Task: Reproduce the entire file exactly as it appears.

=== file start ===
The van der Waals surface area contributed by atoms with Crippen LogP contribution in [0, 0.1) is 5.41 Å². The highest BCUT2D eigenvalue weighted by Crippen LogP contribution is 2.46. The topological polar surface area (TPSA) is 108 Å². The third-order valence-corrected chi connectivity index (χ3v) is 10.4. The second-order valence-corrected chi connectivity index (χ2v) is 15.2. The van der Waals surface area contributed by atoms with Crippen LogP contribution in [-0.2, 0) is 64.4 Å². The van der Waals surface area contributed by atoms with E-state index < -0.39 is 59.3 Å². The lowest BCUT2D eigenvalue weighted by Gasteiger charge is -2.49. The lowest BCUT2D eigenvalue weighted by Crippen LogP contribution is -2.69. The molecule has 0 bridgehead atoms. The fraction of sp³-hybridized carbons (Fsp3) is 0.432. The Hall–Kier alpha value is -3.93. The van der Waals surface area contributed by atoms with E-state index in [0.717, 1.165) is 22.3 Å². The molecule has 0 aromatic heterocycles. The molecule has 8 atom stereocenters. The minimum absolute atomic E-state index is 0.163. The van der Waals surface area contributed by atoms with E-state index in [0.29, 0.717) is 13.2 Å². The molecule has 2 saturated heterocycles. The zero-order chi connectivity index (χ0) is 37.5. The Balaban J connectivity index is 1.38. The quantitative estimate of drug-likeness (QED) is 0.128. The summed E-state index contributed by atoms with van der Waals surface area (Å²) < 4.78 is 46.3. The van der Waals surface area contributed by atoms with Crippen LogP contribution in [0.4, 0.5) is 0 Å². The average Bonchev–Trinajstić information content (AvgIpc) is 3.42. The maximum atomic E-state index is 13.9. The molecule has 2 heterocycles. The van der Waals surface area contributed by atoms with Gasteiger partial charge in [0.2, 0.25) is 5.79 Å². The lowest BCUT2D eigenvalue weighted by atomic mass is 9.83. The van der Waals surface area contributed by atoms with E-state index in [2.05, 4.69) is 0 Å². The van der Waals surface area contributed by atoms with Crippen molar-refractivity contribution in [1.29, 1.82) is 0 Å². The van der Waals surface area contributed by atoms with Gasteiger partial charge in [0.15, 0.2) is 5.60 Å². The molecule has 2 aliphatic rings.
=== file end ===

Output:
The van der Waals surface area contributed by atoms with Crippen LogP contribution in [0, 0.1) is 5.41 Å². The highest BCUT2D eigenvalue weighted by Crippen LogP contribution is 2.46. The topological polar surface area (TPSA) is 108 Å². The third-order valence-corrected chi connectivity index (χ3v) is 10.4. The second-order valence-corrected chi connectivity index (χ2v) is 15.2. The van der Waals surface area contributed by atoms with Crippen LogP contribution in [-0.2, 0) is 64.4 Å². The van der Waals surface area contributed by atoms with E-state index < -0.39 is 59.3 Å². The lowest BCUT2D eigenvalue weighted by Gasteiger charge is -2.49. The lowest BCUT2D eigenvalue weighted by Crippen LogP contribution is -2.69. The molecule has 0 bridgehead atoms. The fraction of sp³-hybridized carbons (Fsp3) is 0.432. The Hall–Kier alpha value is -3.93. The van der Waals surface area contributed by atoms with E-state index in [0.717, 1.165) is 22.3 Å². The molecule has 0 aromatic heterocycles. The molecule has 8 atom stereocenters. The minimum absolute atomic E-state index is 0.163. The van der Waals surface area contributed by atoms with E-state index in [0.29, 0.717) is 13.2 Å². The molecule has 2 saturated heterocycles. The zero-order chi connectivity index (χ0) is 37.5. The Balaban J connectivity index is 1.38. The quantitative estimate of drug-likeness (QED) is 0.128. The summed E-state index contributed by atoms with van der Waals surface area (Å²) < 4.78 is 46.3. The van der Waals surface area contributed by atoms with Crippen LogP contribution in [0.4, 0.5) is 0 Å². The average Bonchev–Trinajstić information content (AvgIpc) is 3.42. The maximum atomic E-state index is 13.9. The molecule has 2 heterocycles. The van der Waals surface area contributed by atoms with Gasteiger partial charge in [0.2, 0.25) is 5.79 Å². The lowest BCUT2D eigenvalue weighted by atomic mass is 9.83. The van der Waals surface area contributed by atoms with E-state index in [2.05, 4.69) is 0 Å². The van der Waals surface area contributed by atoms with Crippen molar-refractivity contribution in [1.29, 1.82) is 0 Å². The van der Waals surface area contributed by atoms with Gasteiger partial charge in [0.15, 0.2) is 5.60 Å². The molecule has 2 aliphatic rings.